If you’re digitally inclined, there are loads of productivity apps out there. But one I have personally used for years is iDoneThis — it’s the inverse of a to-do list. Your to-DONE list is where you put in what you got done today. The web interface is refreshingly simple and plain. It shoots you an email at whatever time of day you like, and asks you to take five minutes to jot down what you got done. Reply to the email and it populates the cloud-based calendar on your computer or handheld app. Or you can input in the app directly. (You can also use this tool to track team accomplishments.) Don’t forget to add the “why” or a line or two about why this matters, to get the full benefit of the day’s reflection.
Building balanced awareness of your day also matters. And that’s why another thing worth doing is noting where your emotions and mood take you off the rails (which undoubtedly results in the less-than-stellar moments). Check out meQ’s own app, which is designed to let you track your moods and emotions throughout the day. When you’re aware of where things go awry, you’ll be more capable of addressing them — and feeling better about it.
Jan Bruce is CEO and co-founder of meQuilibrium, http://www.mequilibrium.com, the new digital coaching system for stress, which helps both individuals and corporations achieve measurable results in stress management and wellness.
For more by meQuilibrium, click here.
For more on stress, click here.
Researchers Yuna L. Ferguson of Knox College and Kennon M. Sheldon of the University of Missouri found in two experiments that you can actually think your way to bliss.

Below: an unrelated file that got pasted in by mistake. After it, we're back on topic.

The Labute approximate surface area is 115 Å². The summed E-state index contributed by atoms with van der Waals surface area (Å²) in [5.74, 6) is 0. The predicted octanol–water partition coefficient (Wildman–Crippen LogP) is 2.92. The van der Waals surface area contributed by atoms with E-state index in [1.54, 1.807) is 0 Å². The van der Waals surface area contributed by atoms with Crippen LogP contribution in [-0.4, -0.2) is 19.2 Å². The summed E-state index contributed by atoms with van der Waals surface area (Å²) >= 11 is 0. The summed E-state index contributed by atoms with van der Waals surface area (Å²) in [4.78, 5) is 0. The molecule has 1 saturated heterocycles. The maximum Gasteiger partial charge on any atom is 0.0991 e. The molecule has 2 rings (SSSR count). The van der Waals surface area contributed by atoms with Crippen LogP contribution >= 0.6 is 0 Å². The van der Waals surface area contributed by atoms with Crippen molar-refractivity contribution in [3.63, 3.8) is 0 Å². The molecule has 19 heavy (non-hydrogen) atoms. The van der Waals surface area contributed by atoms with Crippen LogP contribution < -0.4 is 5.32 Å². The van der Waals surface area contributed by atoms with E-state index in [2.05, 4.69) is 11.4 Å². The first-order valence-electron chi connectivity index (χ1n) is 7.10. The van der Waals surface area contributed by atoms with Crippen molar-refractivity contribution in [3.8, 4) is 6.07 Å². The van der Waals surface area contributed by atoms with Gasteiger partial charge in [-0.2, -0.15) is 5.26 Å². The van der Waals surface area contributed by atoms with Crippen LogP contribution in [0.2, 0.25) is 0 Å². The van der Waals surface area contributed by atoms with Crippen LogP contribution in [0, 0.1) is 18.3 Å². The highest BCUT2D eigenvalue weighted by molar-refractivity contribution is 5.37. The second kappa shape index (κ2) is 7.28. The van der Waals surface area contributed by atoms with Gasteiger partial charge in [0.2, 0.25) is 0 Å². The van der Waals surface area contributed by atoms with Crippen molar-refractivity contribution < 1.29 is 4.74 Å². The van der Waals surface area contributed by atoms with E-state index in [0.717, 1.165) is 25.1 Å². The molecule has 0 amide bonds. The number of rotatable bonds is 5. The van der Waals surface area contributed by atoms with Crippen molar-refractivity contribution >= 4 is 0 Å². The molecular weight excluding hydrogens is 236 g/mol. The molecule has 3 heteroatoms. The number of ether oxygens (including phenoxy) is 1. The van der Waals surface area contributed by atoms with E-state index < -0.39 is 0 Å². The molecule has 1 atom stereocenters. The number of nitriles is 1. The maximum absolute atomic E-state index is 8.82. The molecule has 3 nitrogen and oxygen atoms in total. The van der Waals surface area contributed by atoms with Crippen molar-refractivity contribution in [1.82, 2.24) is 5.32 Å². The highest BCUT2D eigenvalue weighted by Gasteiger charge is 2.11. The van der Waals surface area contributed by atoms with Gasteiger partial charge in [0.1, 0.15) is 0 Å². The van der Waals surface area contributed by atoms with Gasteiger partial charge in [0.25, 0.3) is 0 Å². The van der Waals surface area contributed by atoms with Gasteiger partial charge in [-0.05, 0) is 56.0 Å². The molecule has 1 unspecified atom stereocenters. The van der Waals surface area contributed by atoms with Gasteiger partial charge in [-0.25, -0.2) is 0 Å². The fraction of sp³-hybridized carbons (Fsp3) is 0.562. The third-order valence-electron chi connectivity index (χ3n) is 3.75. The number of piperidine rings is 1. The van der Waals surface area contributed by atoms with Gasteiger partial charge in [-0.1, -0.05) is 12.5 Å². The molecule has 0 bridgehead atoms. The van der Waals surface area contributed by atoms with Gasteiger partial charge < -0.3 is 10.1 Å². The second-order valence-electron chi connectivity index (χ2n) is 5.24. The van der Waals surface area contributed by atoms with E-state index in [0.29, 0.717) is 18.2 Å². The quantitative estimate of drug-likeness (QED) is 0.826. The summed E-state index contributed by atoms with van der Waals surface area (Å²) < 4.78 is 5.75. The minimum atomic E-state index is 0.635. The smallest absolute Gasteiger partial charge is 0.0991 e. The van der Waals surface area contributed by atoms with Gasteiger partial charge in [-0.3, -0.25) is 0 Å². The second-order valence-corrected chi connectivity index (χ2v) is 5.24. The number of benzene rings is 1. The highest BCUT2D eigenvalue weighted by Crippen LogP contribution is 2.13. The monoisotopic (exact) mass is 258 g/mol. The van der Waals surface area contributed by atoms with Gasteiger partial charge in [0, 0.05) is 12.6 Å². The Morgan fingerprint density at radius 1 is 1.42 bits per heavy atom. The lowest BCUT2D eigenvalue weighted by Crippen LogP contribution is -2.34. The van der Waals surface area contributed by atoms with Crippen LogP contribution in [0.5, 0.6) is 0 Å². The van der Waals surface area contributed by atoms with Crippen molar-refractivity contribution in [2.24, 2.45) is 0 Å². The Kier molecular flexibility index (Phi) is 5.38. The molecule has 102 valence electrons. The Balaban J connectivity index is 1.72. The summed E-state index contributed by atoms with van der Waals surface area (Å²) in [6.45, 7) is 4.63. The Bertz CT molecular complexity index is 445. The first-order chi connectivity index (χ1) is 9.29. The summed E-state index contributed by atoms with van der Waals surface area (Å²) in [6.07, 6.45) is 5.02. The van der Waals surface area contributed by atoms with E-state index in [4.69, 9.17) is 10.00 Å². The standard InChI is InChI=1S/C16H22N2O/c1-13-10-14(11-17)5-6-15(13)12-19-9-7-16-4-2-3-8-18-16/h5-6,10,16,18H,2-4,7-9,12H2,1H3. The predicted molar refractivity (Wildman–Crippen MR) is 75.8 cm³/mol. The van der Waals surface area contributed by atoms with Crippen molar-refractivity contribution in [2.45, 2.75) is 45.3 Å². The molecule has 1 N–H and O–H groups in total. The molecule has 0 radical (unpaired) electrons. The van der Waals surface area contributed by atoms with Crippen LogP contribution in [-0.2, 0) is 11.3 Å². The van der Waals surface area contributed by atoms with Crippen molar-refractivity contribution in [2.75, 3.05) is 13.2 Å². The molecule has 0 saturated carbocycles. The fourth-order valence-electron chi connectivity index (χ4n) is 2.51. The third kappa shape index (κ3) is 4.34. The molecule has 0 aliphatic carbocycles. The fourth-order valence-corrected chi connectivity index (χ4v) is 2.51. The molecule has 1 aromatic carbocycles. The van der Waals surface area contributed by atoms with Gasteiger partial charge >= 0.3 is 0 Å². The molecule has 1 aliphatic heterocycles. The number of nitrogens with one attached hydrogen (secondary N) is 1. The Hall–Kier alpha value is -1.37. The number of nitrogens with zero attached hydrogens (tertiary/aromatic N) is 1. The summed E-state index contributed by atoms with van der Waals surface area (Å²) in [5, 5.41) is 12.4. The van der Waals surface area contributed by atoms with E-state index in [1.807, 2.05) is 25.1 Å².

In the first experiment, 167 college students listened to Copland’s “Rodeo,” which is considered “happy” music. They were divided up into two groups: One was instructed to make a conscious effort to feel happier, while the other group was “asked to avoid exerting a conscious effort to increase their mood and to relax and passively observe their natural reactions instead,” researchers wrote in the study.
Researchers found that the study participants who were instructed to try to feel happy, in addition to listening to the happy music, experienced the most elevated moods after listening to the music.
‘This demonstrates that the combination of intentions and proper method is important in raising positive mood,” they wrote in the study.
The second experiment took place over a longer period of time, and involved having 68 college students listen to various types of “positive” music over the course of two weeks. Similar to the first experiment, researchers split the participants into two groups: one was told to focus on being happier while the other wasn’t told to make a decided effort to try to be happier. Again, the group of people told to focus on making themselves happier reported greater boosts in well-being than those who weren’t given such instructions.
Trying to be happy, the research suggests, could be an effective way to achieve the numerous health benefits that come with greater well-being and a more positive life outlook. Happiness has been associated with improved physical and mental health, greater relationship satisfaction, lower rates of disease and increased longevity.
Conversely, sustained anger and other negative emotions can take a significant toll on physical and mental health. A 2012 University of Granada study found that a pessimistic or fatalistic attitude toward the past, present or future is associated with lower quality of life and a more negative perception of a person’s own health.
But the researchers also found that good intentions alone are not enough to boost happiness — they must be supported by other activities that support positive well-being. Couple your desire for happiness with research-backed positivity-boosters like exercise, sleep and social interaction to elevate your mood and improve your outlook on life.
“While we may not be able to change our genetic makeup or specific life circumstances,” the study’s authors conclude, “we may be able to direct our intentional behavior in such ways that are beneficial to our well-being.”